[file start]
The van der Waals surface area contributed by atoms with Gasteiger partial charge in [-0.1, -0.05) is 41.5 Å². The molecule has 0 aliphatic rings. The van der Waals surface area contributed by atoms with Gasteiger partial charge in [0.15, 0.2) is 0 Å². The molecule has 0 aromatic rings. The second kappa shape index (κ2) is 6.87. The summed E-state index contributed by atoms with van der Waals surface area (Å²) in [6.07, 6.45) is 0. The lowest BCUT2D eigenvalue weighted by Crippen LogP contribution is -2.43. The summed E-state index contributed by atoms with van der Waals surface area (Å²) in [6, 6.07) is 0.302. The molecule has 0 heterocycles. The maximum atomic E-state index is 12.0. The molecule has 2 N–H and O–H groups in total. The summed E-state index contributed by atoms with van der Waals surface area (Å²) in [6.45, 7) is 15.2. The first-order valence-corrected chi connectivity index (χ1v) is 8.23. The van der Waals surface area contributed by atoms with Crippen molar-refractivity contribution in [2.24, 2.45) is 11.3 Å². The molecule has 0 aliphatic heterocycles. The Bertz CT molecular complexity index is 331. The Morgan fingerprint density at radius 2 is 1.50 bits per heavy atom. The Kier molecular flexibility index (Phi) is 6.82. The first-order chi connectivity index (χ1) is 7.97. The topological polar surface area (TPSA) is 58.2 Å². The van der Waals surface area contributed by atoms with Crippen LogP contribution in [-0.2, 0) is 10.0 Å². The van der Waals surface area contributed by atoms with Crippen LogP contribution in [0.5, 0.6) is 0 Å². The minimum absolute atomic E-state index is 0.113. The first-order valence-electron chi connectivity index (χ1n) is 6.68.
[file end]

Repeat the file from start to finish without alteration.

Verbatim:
The van der Waals surface area contributed by atoms with Gasteiger partial charge in [-0.1, -0.05) is 41.5 Å². The molecule has 0 aliphatic rings. The van der Waals surface area contributed by atoms with Gasteiger partial charge in [0.15, 0.2) is 0 Å². The molecule has 0 aromatic rings. The second kappa shape index (κ2) is 6.87. The summed E-state index contributed by atoms with van der Waals surface area (Å²) in [6.07, 6.45) is 0. The lowest BCUT2D eigenvalue weighted by Crippen LogP contribution is -2.43. The summed E-state index contributed by atoms with van der Waals surface area (Å²) in [6, 6.07) is 0.302. The molecule has 0 heterocycles. The maximum atomic E-state index is 12.0. The molecule has 2 N–H and O–H groups in total. The summed E-state index contributed by atoms with van der Waals surface area (Å²) in [6.45, 7) is 15.2. The first-order valence-corrected chi connectivity index (χ1v) is 8.23. The van der Waals surface area contributed by atoms with Crippen molar-refractivity contribution in [2.24, 2.45) is 11.3 Å². The molecule has 0 aliphatic heterocycles. The Bertz CT molecular complexity index is 331. The Morgan fingerprint density at radius 2 is 1.50 bits per heavy atom. The Kier molecular flexibility index (Phi) is 6.82. The first-order chi connectivity index (χ1) is 7.97. The topological polar surface area (TPSA) is 58.2 Å². The van der Waals surface area contributed by atoms with Crippen LogP contribution in [-0.2, 0) is 10.0 Å². The van der Waals surface area contributed by atoms with Crippen LogP contribution in [0.5, 0.6) is 0 Å². The minimum absolute atomic E-state index is 0.113. The first-order valence-electron chi connectivity index (χ1n) is 6.68.